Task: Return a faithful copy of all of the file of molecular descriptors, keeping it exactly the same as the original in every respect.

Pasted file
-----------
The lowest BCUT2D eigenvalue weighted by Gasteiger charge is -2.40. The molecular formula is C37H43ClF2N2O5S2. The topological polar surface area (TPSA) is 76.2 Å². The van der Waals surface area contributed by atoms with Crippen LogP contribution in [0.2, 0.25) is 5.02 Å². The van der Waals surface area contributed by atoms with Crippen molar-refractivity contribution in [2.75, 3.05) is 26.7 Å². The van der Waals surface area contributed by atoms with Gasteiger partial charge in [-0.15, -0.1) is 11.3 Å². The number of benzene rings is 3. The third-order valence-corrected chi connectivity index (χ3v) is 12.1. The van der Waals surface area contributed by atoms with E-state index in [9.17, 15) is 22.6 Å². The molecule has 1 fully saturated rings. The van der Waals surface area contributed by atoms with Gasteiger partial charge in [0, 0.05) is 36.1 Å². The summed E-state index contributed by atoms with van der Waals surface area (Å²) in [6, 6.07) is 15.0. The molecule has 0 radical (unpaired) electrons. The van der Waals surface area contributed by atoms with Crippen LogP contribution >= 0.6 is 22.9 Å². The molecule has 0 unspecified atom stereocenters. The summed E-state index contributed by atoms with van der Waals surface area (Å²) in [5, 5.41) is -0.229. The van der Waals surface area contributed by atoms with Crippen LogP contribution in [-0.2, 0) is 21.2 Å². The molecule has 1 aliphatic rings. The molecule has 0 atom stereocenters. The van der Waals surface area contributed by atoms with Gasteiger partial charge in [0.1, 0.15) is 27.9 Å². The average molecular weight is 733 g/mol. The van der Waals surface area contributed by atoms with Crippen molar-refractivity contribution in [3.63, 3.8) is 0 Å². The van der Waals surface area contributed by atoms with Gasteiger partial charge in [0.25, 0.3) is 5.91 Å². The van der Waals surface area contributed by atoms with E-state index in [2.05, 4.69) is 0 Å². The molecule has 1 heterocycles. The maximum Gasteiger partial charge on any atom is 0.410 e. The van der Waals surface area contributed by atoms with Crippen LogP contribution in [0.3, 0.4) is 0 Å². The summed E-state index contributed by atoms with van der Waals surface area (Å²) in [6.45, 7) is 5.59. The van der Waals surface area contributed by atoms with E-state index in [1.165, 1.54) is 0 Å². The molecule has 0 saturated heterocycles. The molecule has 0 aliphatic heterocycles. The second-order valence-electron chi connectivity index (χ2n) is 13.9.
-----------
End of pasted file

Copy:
The lowest BCUT2D eigenvalue weighted by Gasteiger charge is -2.40. The molecular formula is C37H43ClF2N2O5S2. The topological polar surface area (TPSA) is 76.2 Å². The van der Waals surface area contributed by atoms with Crippen LogP contribution in [0.2, 0.25) is 5.02 Å². The van der Waals surface area contributed by atoms with Crippen molar-refractivity contribution in [2.75, 3.05) is 26.7 Å². The van der Waals surface area contributed by atoms with Gasteiger partial charge in [-0.15, -0.1) is 11.3 Å². The number of benzene rings is 3. The third-order valence-corrected chi connectivity index (χ3v) is 12.1. The van der Waals surface area contributed by atoms with E-state index in [9.17, 15) is 22.6 Å². The molecule has 1 fully saturated rings. The van der Waals surface area contributed by atoms with Gasteiger partial charge in [0, 0.05) is 36.1 Å². The summed E-state index contributed by atoms with van der Waals surface area (Å²) in [6, 6.07) is 15.0. The molecule has 0 radical (unpaired) electrons. The van der Waals surface area contributed by atoms with Crippen LogP contribution >= 0.6 is 22.9 Å². The molecule has 0 unspecified atom stereocenters. The summed E-state index contributed by atoms with van der Waals surface area (Å²) in [5, 5.41) is -0.229. The van der Waals surface area contributed by atoms with Crippen LogP contribution in [-0.2, 0) is 21.2 Å². The molecule has 1 aliphatic rings. The molecule has 0 atom stereocenters. The van der Waals surface area contributed by atoms with Gasteiger partial charge in [0.1, 0.15) is 27.9 Å². The average molecular weight is 733 g/mol. The van der Waals surface area contributed by atoms with Crippen molar-refractivity contribution in [3.63, 3.8) is 0 Å². The van der Waals surface area contributed by atoms with Gasteiger partial charge in [0.25, 0.3) is 5.91 Å². The van der Waals surface area contributed by atoms with E-state index in [2.05, 4.69) is 0 Å². The molecule has 1 heterocycles. The maximum Gasteiger partial charge on any atom is 0.410 e. The van der Waals surface area contributed by atoms with Crippen LogP contribution in [0.3, 0.4) is 0 Å². The summed E-state index contributed by atoms with van der Waals surface area (Å²) in [6.45, 7) is 5.59. The van der Waals surface area contributed by atoms with E-state index in [1.165, 1.54) is 0 Å². The molecule has 0 saturated heterocycles. The molecule has 0 aliphatic heterocycles. The second-order valence-electron chi connectivity index (χ2n) is 13.9.